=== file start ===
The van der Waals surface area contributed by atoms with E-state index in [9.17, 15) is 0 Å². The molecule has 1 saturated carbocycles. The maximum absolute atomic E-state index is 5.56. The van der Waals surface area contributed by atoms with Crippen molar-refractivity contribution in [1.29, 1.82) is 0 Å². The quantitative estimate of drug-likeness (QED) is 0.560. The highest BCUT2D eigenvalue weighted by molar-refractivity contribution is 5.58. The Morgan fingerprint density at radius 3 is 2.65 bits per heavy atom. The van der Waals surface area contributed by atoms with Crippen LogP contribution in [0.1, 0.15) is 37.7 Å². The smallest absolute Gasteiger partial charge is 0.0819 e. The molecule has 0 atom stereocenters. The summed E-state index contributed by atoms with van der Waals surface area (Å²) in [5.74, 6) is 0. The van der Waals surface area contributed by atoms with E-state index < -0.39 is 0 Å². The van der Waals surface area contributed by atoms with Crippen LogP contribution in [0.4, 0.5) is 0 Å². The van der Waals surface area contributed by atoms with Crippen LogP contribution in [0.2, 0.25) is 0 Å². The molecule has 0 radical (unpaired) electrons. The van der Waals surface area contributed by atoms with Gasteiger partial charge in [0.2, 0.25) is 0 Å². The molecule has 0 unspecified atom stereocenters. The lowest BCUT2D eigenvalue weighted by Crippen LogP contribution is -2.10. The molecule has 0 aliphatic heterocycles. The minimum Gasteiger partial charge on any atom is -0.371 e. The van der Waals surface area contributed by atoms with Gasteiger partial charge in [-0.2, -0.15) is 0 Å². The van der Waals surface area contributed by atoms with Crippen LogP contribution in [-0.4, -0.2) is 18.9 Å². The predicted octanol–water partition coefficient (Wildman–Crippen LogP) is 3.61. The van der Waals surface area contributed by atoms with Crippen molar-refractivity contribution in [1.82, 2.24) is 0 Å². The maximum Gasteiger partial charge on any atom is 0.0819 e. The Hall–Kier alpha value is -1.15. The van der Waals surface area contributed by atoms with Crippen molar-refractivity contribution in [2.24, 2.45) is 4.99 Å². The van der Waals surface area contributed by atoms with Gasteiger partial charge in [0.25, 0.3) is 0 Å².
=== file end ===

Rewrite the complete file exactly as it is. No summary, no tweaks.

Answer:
The van der Waals surface area contributed by atoms with E-state index in [9.17, 15) is 0 Å². The molecule has 1 saturated carbocycles. The maximum absolute atomic E-state index is 5.56. The van der Waals surface area contributed by atoms with Crippen molar-refractivity contribution in [1.29, 1.82) is 0 Å². The quantitative estimate of drug-likeness (QED) is 0.560. The highest BCUT2D eigenvalue weighted by molar-refractivity contribution is 5.58. The Morgan fingerprint density at radius 3 is 2.65 bits per heavy atom. The van der Waals surface area contributed by atoms with Crippen LogP contribution in [0.1, 0.15) is 37.7 Å². The smallest absolute Gasteiger partial charge is 0.0819 e. The molecule has 0 atom stereocenters. The summed E-state index contributed by atoms with van der Waals surface area (Å²) in [5.74, 6) is 0. The van der Waals surface area contributed by atoms with E-state index < -0.39 is 0 Å². The van der Waals surface area contributed by atoms with Crippen LogP contribution in [0.4, 0.5) is 0 Å². The van der Waals surface area contributed by atoms with Crippen LogP contribution in [0.2, 0.25) is 0 Å². The molecule has 0 radical (unpaired) electrons. The van der Waals surface area contributed by atoms with Gasteiger partial charge in [0.2, 0.25) is 0 Å². The molecule has 0 unspecified atom stereocenters. The lowest BCUT2D eigenvalue weighted by Crippen LogP contribution is -2.10. The molecule has 0 aliphatic heterocycles. The minimum Gasteiger partial charge on any atom is -0.371 e. The van der Waals surface area contributed by atoms with Gasteiger partial charge in [-0.2, -0.15) is 0 Å². The van der Waals surface area contributed by atoms with Crippen LogP contribution in [-0.4, -0.2) is 18.9 Å². The predicted octanol–water partition coefficient (Wildman–Crippen LogP) is 3.61. The van der Waals surface area contributed by atoms with Crippen molar-refractivity contribution in [1.82, 2.24) is 0 Å². The maximum Gasteiger partial charge on any atom is 0.0819 e. The Hall–Kier alpha value is -1.15. The van der Waals surface area contributed by atoms with Crippen molar-refractivity contribution in [2.24, 2.45) is 4.99 Å². The van der Waals surface area contributed by atoms with Gasteiger partial charge in [0.25, 0.3) is 0 Å².